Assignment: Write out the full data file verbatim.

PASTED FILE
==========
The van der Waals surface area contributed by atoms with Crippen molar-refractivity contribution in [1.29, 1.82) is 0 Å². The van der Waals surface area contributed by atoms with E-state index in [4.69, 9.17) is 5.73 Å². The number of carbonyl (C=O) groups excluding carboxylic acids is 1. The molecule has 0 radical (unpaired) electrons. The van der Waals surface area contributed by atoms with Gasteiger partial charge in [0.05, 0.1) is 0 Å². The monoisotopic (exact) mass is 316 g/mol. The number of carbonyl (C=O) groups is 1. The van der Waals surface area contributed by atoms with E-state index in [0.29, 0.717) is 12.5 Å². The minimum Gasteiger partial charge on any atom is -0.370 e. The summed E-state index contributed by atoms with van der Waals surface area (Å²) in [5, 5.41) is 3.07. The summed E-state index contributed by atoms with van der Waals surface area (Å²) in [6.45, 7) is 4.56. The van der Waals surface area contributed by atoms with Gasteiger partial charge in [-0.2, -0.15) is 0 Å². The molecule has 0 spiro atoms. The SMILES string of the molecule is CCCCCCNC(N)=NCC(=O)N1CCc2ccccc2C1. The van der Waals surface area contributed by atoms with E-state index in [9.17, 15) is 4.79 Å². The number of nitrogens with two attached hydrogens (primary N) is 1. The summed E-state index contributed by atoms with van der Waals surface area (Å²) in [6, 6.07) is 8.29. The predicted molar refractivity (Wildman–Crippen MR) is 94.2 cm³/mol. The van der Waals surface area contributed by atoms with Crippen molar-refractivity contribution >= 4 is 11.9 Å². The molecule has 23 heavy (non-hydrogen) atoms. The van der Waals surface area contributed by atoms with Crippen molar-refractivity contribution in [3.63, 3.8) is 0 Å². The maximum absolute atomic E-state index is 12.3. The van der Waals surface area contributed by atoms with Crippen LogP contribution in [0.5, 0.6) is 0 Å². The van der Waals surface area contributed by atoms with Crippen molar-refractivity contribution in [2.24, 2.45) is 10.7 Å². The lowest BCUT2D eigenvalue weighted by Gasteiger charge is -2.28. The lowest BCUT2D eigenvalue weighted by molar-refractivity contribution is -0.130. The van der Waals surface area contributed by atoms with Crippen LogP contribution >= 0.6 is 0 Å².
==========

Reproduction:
The van der Waals surface area contributed by atoms with Crippen molar-refractivity contribution in [1.29, 1.82) is 0 Å². The van der Waals surface area contributed by atoms with E-state index in [4.69, 9.17) is 5.73 Å². The number of carbonyl (C=O) groups excluding carboxylic acids is 1. The molecule has 0 radical (unpaired) electrons. The van der Waals surface area contributed by atoms with Gasteiger partial charge in [0.05, 0.1) is 0 Å². The monoisotopic (exact) mass is 316 g/mol. The number of carbonyl (C=O) groups is 1. The van der Waals surface area contributed by atoms with E-state index in [0.29, 0.717) is 12.5 Å². The minimum Gasteiger partial charge on any atom is -0.370 e. The summed E-state index contributed by atoms with van der Waals surface area (Å²) in [5, 5.41) is 3.07. The summed E-state index contributed by atoms with van der Waals surface area (Å²) in [6.45, 7) is 4.56. The van der Waals surface area contributed by atoms with Gasteiger partial charge in [-0.2, -0.15) is 0 Å². The molecule has 0 spiro atoms. The SMILES string of the molecule is CCCCCCNC(N)=NCC(=O)N1CCc2ccccc2C1. The van der Waals surface area contributed by atoms with E-state index in [9.17, 15) is 4.79 Å². The number of nitrogens with two attached hydrogens (primary N) is 1. The summed E-state index contributed by atoms with van der Waals surface area (Å²) in [6, 6.07) is 8.29. The predicted molar refractivity (Wildman–Crippen MR) is 94.2 cm³/mol. The van der Waals surface area contributed by atoms with Crippen molar-refractivity contribution >= 4 is 11.9 Å². The molecule has 23 heavy (non-hydrogen) atoms. The van der Waals surface area contributed by atoms with Crippen molar-refractivity contribution in [3.63, 3.8) is 0 Å². The maximum absolute atomic E-state index is 12.3. The van der Waals surface area contributed by atoms with Crippen LogP contribution in [0.5, 0.6) is 0 Å². The van der Waals surface area contributed by atoms with Crippen molar-refractivity contribution in [2.24, 2.45) is 10.7 Å². The lowest BCUT2D eigenvalue weighted by Gasteiger charge is -2.28. The lowest BCUT2D eigenvalue weighted by molar-refractivity contribution is -0.130. The van der Waals surface area contributed by atoms with Crippen LogP contribution >= 0.6 is 0 Å².